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“Grande Ercolanese" type female statue

Roman art

Early imperial age (1st-2nd century AD)
Third Corridor (A24)
Greek marble
179 cm (altezza)
1914 n.197

This sculpture has undergone a long series of movements: initially kept in the Villa di Pratolino, a complex owned by the Medici to the north of Florence, it appeared between 1776 and 1789 in the Boboli Gardens. Later, the sculpture was perhaps for a period in the Villa di Poggio Imperiale, the grand-ducal residence located immediately to the south of the city of Florence, before coming to the Uffizi in 1870. The head, neck, chest and left hand of the statue are the result of modern restoration. The subject represents a standing woman, wrapped in her cloak (himation) under which she wears a long chiton, and with her right hand brought to her chest. Datable between the 1st and 2nd centuries AD, the work is to be understood as a Roman reworking of a type known as "Grande Ercolanese" because of the place where the first examples were found. It is believed that its archetype can be traced back to a Greek original, datable no later than 320 BC. The sketchy workmanship of the back, not intended for viewing, suggests that this sculpture may have come from a funerary aedicule.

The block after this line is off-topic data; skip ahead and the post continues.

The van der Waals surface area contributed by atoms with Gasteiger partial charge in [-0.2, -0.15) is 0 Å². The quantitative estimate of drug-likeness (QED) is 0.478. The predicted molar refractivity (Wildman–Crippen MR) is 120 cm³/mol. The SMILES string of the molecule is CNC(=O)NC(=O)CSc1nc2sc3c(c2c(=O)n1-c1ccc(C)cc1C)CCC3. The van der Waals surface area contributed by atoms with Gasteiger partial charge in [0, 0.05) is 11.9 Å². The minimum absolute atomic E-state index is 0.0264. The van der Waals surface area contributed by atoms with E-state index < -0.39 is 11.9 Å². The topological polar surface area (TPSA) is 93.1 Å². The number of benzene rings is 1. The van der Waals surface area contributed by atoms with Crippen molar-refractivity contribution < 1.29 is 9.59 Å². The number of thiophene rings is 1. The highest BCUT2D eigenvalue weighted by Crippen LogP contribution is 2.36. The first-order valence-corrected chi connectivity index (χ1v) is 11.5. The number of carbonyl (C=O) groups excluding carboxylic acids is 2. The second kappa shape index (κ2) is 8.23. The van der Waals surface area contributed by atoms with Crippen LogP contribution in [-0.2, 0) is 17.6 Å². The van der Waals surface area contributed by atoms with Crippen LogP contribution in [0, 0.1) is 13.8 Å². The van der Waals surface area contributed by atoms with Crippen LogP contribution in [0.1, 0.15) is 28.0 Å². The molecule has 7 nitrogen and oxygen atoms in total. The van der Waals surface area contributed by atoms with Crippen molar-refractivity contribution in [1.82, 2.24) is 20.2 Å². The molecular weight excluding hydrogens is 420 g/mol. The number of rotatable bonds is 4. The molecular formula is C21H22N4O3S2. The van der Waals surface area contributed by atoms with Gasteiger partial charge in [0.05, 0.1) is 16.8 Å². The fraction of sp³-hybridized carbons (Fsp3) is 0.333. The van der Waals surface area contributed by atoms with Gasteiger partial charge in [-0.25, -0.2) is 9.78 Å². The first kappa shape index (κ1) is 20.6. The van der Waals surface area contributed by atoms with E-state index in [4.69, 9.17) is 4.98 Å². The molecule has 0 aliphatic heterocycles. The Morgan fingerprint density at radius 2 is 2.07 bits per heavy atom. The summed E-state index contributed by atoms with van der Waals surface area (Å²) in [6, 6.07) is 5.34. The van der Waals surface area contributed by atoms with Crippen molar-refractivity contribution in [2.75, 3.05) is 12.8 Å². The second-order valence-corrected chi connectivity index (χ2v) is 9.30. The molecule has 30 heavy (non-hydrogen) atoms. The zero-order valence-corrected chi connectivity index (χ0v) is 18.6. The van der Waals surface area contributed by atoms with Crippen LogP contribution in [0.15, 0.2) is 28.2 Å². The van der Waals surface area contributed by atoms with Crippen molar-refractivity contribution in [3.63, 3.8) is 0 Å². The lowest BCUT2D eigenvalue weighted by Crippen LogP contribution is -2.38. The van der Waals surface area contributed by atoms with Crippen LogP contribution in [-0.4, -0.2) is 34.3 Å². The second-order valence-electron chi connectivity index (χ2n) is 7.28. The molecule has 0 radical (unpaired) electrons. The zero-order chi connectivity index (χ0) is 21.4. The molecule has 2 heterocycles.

A. Romualdi (a cura di), Studi e restauri. I marmi antichi della Galleria degli Uffizi, II, Firenze, Polistampa, 2007 (con contributi di M. Giachi, C. Pacini, Statua femminile tipo “Piccola Ercolanese”, pp. 122-129; M. Giachi, C. Pacini, Statua femminile tipo “Grande Ercolanese”, pp. 134-139; C. Mancini, Il restauro, pp. 140-143) e bibliografia precedente.

Text by
Fabrizio Paolucci
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